Thin-Skinned Senator Files Complaint Over Campaign Rhetoric
Just 2 Weeks Ago, Essman Staged Bogus Lawsuit Threat Against Attorney General
Not satisfied to have decimated patients’ rights, Sen. Jeff Essman is now attacking his critics with a formal complaint to the Commissioner of Political Practices.
The charge: He didn’t like a radio spot that mentioned his name.
Bob Brigham, campaign manager for Patients for Reform, Not Repeal, said, “It looks like the rough and tumble of politics is too much for Senator Essman. Maybe he should find a new career. His complaint against a radio spot of ours is untimely, wrong and desperate.”
Brigham added, “The fact is, the Montana Republican Party platform rejects his bill, SB 423, and calls for new medical marijuana legislation that is both workable and realistic. The writing is on the wall. SB 423 will either be rejected by the voters or rewritten in the next legislature. Senator Essman is in denial over the fact that his handiwork is deeply flawed and won’t be law for much longer.”
The controversy surrounds a radio spot run in Billings three weeks ago by Patients for Reform, Not Repeal. The spot, titled, “Running Away,” mentions many opponents of SB 423 and urges voters to reject it. A version of the spot, which Patients for Reform publicized Oct. 10, contained the line: “The sponsor of the bill, Jeff Essman, knows it must be changed.” (Script of original version copied below.)
Essman complained to radio station KBUL in Billings. While the campaign stood by the language and documented the claim, Essman succeeded in convincing the station to pull the spot. Patients for Reform, Not Repeal remade the spot, referencing the fact that Attorney General Steve Bullock has said SB 423 “doesn’t work” and “wasn’t the answer.”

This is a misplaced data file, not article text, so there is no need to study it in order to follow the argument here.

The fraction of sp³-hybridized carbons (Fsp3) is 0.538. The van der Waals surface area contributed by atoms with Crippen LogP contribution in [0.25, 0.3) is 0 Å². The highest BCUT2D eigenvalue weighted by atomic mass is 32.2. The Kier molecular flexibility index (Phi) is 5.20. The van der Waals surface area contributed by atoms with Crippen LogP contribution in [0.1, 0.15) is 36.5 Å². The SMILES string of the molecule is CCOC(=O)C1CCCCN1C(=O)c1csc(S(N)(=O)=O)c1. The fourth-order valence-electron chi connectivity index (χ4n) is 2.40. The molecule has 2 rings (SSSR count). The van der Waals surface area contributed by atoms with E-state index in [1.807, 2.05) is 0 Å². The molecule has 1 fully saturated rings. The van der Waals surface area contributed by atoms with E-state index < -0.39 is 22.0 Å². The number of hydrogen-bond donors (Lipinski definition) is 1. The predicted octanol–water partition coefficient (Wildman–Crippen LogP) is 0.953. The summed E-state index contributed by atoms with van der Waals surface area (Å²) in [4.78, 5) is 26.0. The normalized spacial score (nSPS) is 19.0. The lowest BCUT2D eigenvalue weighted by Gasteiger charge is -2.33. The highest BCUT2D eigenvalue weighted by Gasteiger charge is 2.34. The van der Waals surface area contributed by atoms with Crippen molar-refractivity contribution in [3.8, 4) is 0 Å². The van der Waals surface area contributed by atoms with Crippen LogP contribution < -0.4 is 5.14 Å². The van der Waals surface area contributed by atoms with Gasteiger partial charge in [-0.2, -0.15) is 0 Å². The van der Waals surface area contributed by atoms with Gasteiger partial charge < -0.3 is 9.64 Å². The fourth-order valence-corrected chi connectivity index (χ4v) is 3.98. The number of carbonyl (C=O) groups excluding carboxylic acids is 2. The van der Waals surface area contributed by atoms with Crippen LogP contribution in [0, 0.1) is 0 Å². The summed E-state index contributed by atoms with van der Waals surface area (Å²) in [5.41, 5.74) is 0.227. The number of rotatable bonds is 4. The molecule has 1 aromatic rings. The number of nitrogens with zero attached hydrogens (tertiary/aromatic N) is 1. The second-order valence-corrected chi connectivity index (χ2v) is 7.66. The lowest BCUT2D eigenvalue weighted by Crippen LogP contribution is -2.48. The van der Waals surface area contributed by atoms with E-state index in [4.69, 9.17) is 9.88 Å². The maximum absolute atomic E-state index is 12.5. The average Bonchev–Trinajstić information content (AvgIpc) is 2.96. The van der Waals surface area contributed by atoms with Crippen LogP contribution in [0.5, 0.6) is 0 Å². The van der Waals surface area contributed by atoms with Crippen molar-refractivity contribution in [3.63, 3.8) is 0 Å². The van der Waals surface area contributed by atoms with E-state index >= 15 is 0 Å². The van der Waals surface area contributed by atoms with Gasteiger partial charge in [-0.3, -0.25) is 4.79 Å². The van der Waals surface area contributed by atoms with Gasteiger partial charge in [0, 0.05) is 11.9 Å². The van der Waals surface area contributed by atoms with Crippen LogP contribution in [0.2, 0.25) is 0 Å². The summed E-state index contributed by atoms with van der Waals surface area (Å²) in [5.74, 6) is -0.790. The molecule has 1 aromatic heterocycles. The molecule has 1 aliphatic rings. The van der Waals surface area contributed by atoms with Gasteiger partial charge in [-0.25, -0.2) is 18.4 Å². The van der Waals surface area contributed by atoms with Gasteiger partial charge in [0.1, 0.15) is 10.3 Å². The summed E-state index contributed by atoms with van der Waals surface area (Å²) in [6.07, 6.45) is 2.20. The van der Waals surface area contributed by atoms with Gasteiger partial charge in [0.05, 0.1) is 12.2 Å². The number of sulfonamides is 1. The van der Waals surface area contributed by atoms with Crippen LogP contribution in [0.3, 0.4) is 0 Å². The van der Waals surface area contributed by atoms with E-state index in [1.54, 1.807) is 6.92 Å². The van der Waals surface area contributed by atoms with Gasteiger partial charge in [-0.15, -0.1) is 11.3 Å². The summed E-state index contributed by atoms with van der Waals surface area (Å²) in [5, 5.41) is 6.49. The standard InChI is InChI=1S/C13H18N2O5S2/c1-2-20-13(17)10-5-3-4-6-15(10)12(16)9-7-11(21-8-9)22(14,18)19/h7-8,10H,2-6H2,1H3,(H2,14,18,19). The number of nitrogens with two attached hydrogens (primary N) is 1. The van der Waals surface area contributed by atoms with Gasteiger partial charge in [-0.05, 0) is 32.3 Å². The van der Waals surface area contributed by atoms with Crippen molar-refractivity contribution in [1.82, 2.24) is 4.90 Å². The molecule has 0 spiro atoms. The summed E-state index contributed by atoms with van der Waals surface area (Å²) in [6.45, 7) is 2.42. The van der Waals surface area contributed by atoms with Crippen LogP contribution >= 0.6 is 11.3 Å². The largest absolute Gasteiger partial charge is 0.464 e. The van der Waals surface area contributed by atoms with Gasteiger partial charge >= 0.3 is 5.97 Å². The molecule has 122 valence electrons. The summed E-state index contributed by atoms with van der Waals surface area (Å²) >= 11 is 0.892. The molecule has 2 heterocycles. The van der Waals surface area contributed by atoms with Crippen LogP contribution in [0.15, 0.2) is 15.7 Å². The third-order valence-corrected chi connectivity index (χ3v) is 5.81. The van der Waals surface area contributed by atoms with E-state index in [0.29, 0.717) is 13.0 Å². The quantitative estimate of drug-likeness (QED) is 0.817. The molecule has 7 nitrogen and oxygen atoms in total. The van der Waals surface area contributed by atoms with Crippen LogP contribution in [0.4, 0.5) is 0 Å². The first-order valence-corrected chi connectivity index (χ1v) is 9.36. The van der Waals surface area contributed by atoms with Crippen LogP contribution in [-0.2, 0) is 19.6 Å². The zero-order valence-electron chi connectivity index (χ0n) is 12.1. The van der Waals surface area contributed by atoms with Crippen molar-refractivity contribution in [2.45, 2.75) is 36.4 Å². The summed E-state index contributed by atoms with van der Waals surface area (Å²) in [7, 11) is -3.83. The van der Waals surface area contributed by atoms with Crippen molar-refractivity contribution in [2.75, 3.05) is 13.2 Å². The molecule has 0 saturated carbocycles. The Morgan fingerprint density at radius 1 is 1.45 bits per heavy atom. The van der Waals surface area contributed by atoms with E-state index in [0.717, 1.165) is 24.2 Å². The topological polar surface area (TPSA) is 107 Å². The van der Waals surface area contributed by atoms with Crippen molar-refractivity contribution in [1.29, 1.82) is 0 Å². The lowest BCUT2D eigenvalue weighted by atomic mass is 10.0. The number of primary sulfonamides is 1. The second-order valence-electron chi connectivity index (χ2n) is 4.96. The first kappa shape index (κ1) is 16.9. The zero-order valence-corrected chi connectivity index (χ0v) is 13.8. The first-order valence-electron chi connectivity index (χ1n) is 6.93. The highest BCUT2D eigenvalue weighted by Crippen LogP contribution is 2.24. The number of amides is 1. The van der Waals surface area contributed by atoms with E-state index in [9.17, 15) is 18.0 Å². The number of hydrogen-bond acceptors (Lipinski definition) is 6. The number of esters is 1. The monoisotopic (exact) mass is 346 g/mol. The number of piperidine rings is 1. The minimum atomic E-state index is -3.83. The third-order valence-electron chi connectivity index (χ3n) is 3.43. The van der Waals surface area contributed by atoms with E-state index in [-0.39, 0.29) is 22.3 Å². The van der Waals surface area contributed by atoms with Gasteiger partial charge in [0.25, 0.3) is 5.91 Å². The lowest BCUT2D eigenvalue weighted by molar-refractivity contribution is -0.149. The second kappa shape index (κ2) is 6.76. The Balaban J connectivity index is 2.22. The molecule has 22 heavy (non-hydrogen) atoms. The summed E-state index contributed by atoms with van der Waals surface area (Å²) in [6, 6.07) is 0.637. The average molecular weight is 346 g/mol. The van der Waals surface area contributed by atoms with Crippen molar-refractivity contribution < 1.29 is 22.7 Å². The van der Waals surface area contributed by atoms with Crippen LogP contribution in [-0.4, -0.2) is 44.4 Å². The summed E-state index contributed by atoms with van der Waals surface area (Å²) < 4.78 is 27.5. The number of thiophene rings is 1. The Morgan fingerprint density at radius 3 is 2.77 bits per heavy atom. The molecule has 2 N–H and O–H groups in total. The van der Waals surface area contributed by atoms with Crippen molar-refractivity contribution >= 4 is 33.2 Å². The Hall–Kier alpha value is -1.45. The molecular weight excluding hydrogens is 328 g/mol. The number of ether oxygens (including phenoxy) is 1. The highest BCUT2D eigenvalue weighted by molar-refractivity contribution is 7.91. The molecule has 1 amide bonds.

The scrap should have ended at the radio station. But now Essman wants a legal punishment against his critics. On Oct. 25 he filed a complaint with the Commissioner of Political Practices. (Attached.)
Brigham said, “Sen. Essman’s complaint is as frivolous as his attempt to orchestrate an untimely lawsuit against the attorney general over SB 423 just two weeks ago. This is his attempt to criminalize a difference of opinion – campaign rhetoric that he did not like. It is another cheap stunt from a desperate politician, and it will not withstand scrutiny.”
Sen. Essman cannot deny that his bill will be changed. It will be “taken up” and changed. He knows it. He has predicted it. He’s seen the writing on the wall.
Questions for Sen. Essman:
Do you think SB 423 is perfect? Would you make any changes if you could today?
Why do you think the Montana Republican Party took such a strong stand for changes to your medical marijuana next year?
Doesn’t the party’s demand for a “workable and realistic” new law imply that SB 423 is “unworkable and unrealistic?”
Do you think patients have reasonable, safe access to medical marijuana now?
What do you “predict” now? That it will be changed, or not? If you predict that it will not be changed, what is your reasoning?
Beware: Sen. Essman may try to weasel out of answering these questions by saying he has only observed that SB 423 “could” be taken up again – just as any other bill might be proposed or amended in any session. The truth is, Sen. Essman knows the currents running against SB 423. He knows it will be changed. He has predicted it. And if asked, he’ll confirm what he knows to be true.
We recognize that a significant problem exists with Montana’s current laws regarding the medical use of marijuana and we support action by the next legislature to create a workable and realistic regulatory structure.
RADIO SPOT SCRIPT:
PATIENTS FOR REFORM, NOT REPEAL
“Running Away” (studio)
Everyone’s running away from I.R. 124.
The Montana Republican Party says: We can do better. (footsteps)
The sponsor of the bill, Jeff Essman, knows it must be changed.
And most Montanans don’t support I.R. 124. Less than half say they’ll vote for it. (footsteps)
I.R. 124 repeals a voter initiative. It takes away peoples’ rights.